Body Of Christ Now Available Gluten-Free

Communion wafers don't taste good. They don't taste like much of anything, in fact, so why is it that the paper-thin hosts, as the Church calls them, are so damn satisfying to munch on? The Takeout has already explored the mass appeal of communion wafers, tracing 80 percent of the wafers used in U.S. churches to just one family-run host-baking company out of Rhode Island. But today we learned of a new twist: Some churches are offering gluten-free versions.

Charleston, South Carolina's The Post And Courier notes that several Christian churches in the area offer the alternative hosts for the small portion of parishioners who cannot eat gluten, and congregations in Ohio and Iowa also offer churchgoers a gluten-free option. According to the website of Iowa City's Trinity Episcopal Church, "Gluten-free bread is also consecrated. When the priest comes to you with bread, you may say "gluten-free."

The issue is a bit thornier for Roman Catholics, though, as the Vatican has a long-standing policy that states some amount of gluten must be present in a communion host for it to be valid as a sacrament. Per the Vatican's Congregation For The Doctrine Of The Faith: "Hosts that are completely gluten-free are invalid matter for the celebration of the Eucharist. Low-gluten hosts (partially gluten-free) are valid matter, provided they contain a sufficient amount of gluten to obtain the confection of bread without the addition of foreign materials and without the use of procedures that would alter the nature of bread."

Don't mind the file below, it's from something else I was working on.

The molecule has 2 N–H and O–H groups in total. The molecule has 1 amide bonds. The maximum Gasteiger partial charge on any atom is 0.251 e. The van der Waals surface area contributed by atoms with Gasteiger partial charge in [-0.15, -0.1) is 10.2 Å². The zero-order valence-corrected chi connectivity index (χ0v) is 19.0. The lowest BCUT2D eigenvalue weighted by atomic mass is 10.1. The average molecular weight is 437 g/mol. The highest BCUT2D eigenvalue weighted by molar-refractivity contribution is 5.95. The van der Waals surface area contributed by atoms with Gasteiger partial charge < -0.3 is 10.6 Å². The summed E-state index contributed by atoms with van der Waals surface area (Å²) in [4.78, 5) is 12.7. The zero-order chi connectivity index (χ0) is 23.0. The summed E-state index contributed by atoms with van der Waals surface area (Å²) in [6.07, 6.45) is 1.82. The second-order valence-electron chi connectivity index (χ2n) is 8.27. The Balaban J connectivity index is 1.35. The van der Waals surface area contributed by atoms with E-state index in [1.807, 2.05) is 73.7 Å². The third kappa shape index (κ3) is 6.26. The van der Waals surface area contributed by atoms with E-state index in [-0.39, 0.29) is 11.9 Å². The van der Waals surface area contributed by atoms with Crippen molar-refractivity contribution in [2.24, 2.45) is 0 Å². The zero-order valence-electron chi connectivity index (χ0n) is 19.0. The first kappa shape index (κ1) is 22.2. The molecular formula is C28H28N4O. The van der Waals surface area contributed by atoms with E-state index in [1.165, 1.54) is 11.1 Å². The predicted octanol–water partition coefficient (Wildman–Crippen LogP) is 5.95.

The Vatican's reasoning seems to be that the Eucharist should as closely as possible replicate the bread and wine Jesus served his disciples at The Last Supper; Protestant congregations tend to view Communion in a more symbolic manner, which seems to afford them more leeway on the gluten question.

According to an article from Catholic News Agency, a Nebraska priest with celiac disease received special permission from his diocese to use gluten-reduced hosts in the celebration of Mass; his parish purchases them from the Benedictine Sisters of Perpetual Adoration in Clyde, Missouri. (A 30-pack of low-gluten hosts costs $5.50; a 500-count box of the standard white hosts costs $9.03).

I could go on! The issue of gluten in Communion wafers is fascinating to this Catholic school graduate, who despite a decade of theology classes never heard this detail discussed. Or maybe it was, and I was too busy sneaking unconsecrated hosts from the altar servers' supply closet.